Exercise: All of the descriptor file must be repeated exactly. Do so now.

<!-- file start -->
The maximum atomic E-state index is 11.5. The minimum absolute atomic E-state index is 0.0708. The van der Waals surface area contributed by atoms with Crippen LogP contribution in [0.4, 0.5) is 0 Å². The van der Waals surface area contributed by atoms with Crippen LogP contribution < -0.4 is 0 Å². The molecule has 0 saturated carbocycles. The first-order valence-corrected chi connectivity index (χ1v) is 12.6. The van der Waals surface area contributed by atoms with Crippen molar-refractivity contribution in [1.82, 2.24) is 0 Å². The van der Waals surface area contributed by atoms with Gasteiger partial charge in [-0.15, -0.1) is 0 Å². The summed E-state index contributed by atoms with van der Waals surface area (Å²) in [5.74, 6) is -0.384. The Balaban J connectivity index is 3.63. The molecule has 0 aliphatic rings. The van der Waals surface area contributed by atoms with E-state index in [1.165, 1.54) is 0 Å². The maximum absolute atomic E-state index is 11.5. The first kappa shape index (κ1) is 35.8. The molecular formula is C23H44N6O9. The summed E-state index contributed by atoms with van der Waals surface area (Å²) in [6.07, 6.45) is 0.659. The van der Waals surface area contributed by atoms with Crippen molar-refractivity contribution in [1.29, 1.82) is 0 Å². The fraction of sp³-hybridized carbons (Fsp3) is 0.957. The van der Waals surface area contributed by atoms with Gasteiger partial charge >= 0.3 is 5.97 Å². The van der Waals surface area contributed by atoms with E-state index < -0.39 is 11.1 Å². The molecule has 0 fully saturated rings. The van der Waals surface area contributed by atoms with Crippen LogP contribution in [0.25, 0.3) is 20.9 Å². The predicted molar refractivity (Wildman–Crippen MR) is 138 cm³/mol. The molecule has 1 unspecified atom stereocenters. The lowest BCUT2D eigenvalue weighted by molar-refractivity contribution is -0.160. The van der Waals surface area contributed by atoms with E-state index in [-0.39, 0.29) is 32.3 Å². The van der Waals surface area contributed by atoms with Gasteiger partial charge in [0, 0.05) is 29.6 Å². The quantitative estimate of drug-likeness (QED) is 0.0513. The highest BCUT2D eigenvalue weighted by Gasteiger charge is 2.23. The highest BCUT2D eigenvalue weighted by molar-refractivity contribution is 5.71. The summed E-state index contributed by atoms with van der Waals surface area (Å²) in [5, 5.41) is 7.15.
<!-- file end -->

The maximum atomic E-state index is 11.5. The minimum absolute atomic E-state index is 0.0708. The van der Waals surface area contributed by atoms with Crippen LogP contribution in [0.4, 0.5) is 0 Å². The van der Waals surface area contributed by atoms with Crippen LogP contribution < -0.4 is 0 Å². The molecule has 0 saturated carbocycles. The first-order valence-corrected chi connectivity index (χ1v) is 12.6. The van der Waals surface area contributed by atoms with Crippen molar-refractivity contribution in [1.82, 2.24) is 0 Å². The van der Waals surface area contributed by atoms with Gasteiger partial charge in [-0.15, -0.1) is 0 Å². The summed E-state index contributed by atoms with van der Waals surface area (Å²) in [5.74, 6) is -0.384. The Balaban J connectivity index is 3.63. The molecule has 0 aliphatic rings. The van der Waals surface area contributed by atoms with E-state index in [1.165, 1.54) is 0 Å². The maximum absolute atomic E-state index is 11.5. The first kappa shape index (κ1) is 35.8. The molecular formula is C23H44N6O9. The summed E-state index contributed by atoms with van der Waals surface area (Å²) in [6.07, 6.45) is 0.659. The van der Waals surface area contributed by atoms with Crippen molar-refractivity contribution in [1.29, 1.82) is 0 Å². The fraction of sp³-hybridized carbons (Fsp3) is 0.957. The van der Waals surface area contributed by atoms with Gasteiger partial charge >= 0.3 is 5.97 Å². The van der Waals surface area contributed by atoms with E-state index < -0.39 is 11.1 Å². The molecule has 0 fully saturated rings. The van der Waals surface area contributed by atoms with Crippen LogP contribution in [0.25, 0.3) is 20.9 Å². The predicted molar refractivity (Wildman–Crippen MR) is 138 cm³/mol. The molecule has 1 unspecified atom stereocenters. The lowest BCUT2D eigenvalue weighted by molar-refractivity contribution is -0.160. The van der Waals surface area contributed by atoms with E-state index in [-0.39, 0.29) is 32.3 Å². The van der Waals surface area contributed by atoms with Gasteiger partial charge in [0, 0.05) is 29.6 Å². The quantitative estimate of drug-likeness (QED) is 0.0513. The highest BCUT2D eigenvalue weighted by Gasteiger charge is 2.23. The highest BCUT2D eigenvalue weighted by molar-refractivity contribution is 5.71. The summed E-state index contributed by atoms with van der Waals surface area (Å²) in [5, 5.41) is 7.15.